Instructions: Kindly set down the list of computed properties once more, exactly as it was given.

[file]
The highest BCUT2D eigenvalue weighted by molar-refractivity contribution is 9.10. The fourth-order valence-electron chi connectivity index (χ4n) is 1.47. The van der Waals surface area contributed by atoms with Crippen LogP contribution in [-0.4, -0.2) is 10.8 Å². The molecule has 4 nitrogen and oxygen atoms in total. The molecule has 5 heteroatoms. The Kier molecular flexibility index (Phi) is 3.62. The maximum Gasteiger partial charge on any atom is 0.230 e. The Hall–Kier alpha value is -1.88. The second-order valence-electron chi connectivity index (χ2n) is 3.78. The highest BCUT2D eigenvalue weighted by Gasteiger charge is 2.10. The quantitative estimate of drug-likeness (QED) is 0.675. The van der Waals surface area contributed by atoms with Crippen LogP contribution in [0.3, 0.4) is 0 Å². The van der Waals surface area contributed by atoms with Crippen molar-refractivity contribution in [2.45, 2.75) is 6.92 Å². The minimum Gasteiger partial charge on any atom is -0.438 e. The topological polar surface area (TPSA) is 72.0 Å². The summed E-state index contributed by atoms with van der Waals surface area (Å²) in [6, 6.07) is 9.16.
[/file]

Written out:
The highest BCUT2D eigenvalue weighted by molar-refractivity contribution is 9.10. The fourth-order valence-electron chi connectivity index (χ4n) is 1.47. The van der Waals surface area contributed by atoms with Crippen LogP contribution in [-0.4, -0.2) is 10.8 Å². The molecule has 4 nitrogen and oxygen atoms in total. The molecule has 5 heteroatoms. The Kier molecular flexibility index (Phi) is 3.62. The maximum Gasteiger partial charge on any atom is 0.230 e. The Hall–Kier alpha value is -1.88. The second-order valence-electron chi connectivity index (χ2n) is 3.78. The highest BCUT2D eigenvalue weighted by Gasteiger charge is 2.10. The quantitative estimate of drug-likeness (QED) is 0.675. The van der Waals surface area contributed by atoms with Crippen LogP contribution in [0.3, 0.4) is 0 Å². The van der Waals surface area contributed by atoms with Crippen molar-refractivity contribution in [2.45, 2.75) is 6.92 Å². The minimum Gasteiger partial charge on any atom is -0.438 e. The topological polar surface area (TPSA) is 72.0 Å². The summed E-state index contributed by atoms with van der Waals surface area (Å²) in [6, 6.07) is 9.16.